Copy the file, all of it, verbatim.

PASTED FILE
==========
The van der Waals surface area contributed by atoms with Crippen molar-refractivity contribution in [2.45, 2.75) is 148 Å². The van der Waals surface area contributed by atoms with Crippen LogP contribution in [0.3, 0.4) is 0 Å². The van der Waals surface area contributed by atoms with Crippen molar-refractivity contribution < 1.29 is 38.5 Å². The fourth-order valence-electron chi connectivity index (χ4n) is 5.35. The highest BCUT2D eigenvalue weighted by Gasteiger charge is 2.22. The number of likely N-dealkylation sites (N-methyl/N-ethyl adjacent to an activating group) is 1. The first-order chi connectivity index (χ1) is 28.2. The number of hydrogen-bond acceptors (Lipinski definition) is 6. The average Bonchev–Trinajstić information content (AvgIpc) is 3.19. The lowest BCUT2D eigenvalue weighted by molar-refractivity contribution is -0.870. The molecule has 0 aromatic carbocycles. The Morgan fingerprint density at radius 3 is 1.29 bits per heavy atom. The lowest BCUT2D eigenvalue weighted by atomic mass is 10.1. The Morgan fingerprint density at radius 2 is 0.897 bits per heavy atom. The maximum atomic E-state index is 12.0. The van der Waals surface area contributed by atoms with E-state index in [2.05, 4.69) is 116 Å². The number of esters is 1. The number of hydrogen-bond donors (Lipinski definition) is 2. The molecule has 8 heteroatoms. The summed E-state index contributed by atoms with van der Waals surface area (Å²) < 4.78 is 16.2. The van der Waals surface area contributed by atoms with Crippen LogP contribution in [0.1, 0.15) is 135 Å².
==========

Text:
The van der Waals surface area contributed by atoms with Crippen molar-refractivity contribution in [2.45, 2.75) is 148 Å². The van der Waals surface area contributed by atoms with Crippen LogP contribution in [0.3, 0.4) is 0 Å². The van der Waals surface area contributed by atoms with Crippen molar-refractivity contribution < 1.29 is 38.5 Å². The fourth-order valence-electron chi connectivity index (χ4n) is 5.35. The highest BCUT2D eigenvalue weighted by Gasteiger charge is 2.22. The number of likely N-dealkylation sites (N-methyl/N-ethyl adjacent to an activating group) is 1. The first-order chi connectivity index (χ1) is 28.2. The number of hydrogen-bond acceptors (Lipinski definition) is 6. The average Bonchev–Trinajstić information content (AvgIpc) is 3.19. The lowest BCUT2D eigenvalue weighted by molar-refractivity contribution is -0.870. The molecule has 0 aromatic carbocycles. The Morgan fingerprint density at radius 3 is 1.29 bits per heavy atom. The lowest BCUT2D eigenvalue weighted by atomic mass is 10.1. The Morgan fingerprint density at radius 2 is 0.897 bits per heavy atom. The maximum atomic E-state index is 12.0. The van der Waals surface area contributed by atoms with E-state index in [2.05, 4.69) is 116 Å². The number of esters is 1. The number of hydrogen-bond donors (Lipinski definition) is 2. The molecule has 8 heteroatoms. The summed E-state index contributed by atoms with van der Waals surface area (Å²) < 4.78 is 16.2. The van der Waals surface area contributed by atoms with Crippen LogP contribution in [0.1, 0.15) is 135 Å².